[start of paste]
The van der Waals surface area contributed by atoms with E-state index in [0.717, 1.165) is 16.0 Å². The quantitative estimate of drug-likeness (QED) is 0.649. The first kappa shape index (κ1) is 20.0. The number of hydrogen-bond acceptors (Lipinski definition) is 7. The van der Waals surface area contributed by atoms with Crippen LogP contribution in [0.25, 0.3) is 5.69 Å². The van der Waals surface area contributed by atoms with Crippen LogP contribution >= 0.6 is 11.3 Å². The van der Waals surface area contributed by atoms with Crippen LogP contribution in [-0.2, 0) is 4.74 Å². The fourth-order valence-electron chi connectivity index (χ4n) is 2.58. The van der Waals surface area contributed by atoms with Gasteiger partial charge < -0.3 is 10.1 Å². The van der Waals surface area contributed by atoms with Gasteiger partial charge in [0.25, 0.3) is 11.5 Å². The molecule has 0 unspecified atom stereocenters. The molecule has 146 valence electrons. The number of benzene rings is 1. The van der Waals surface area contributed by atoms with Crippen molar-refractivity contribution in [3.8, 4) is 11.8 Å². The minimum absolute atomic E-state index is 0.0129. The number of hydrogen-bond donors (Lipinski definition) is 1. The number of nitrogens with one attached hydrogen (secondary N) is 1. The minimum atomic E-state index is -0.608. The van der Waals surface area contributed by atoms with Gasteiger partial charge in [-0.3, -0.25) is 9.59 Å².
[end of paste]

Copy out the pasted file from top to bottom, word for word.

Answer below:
The van der Waals surface area contributed by atoms with E-state index in [0.717, 1.165) is 16.0 Å². The quantitative estimate of drug-likeness (QED) is 0.649. The first kappa shape index (κ1) is 20.0. The number of hydrogen-bond acceptors (Lipinski definition) is 7. The van der Waals surface area contributed by atoms with Crippen LogP contribution in [0.25, 0.3) is 5.69 Å². The van der Waals surface area contributed by atoms with Crippen LogP contribution >= 0.6 is 11.3 Å². The van der Waals surface area contributed by atoms with Crippen LogP contribution in [-0.2, 0) is 4.74 Å². The fourth-order valence-electron chi connectivity index (χ4n) is 2.58. The van der Waals surface area contributed by atoms with Gasteiger partial charge < -0.3 is 10.1 Å². The van der Waals surface area contributed by atoms with Gasteiger partial charge in [0.25, 0.3) is 11.5 Å². The molecule has 0 unspecified atom stereocenters. The molecule has 146 valence electrons. The number of benzene rings is 1. The van der Waals surface area contributed by atoms with Crippen molar-refractivity contribution in [3.8, 4) is 11.8 Å². The minimum absolute atomic E-state index is 0.0129. The number of hydrogen-bond donors (Lipinski definition) is 1. The number of nitrogens with one attached hydrogen (secondary N) is 1. The minimum atomic E-state index is -0.608. The van der Waals surface area contributed by atoms with Gasteiger partial charge in [-0.3, -0.25) is 9.59 Å².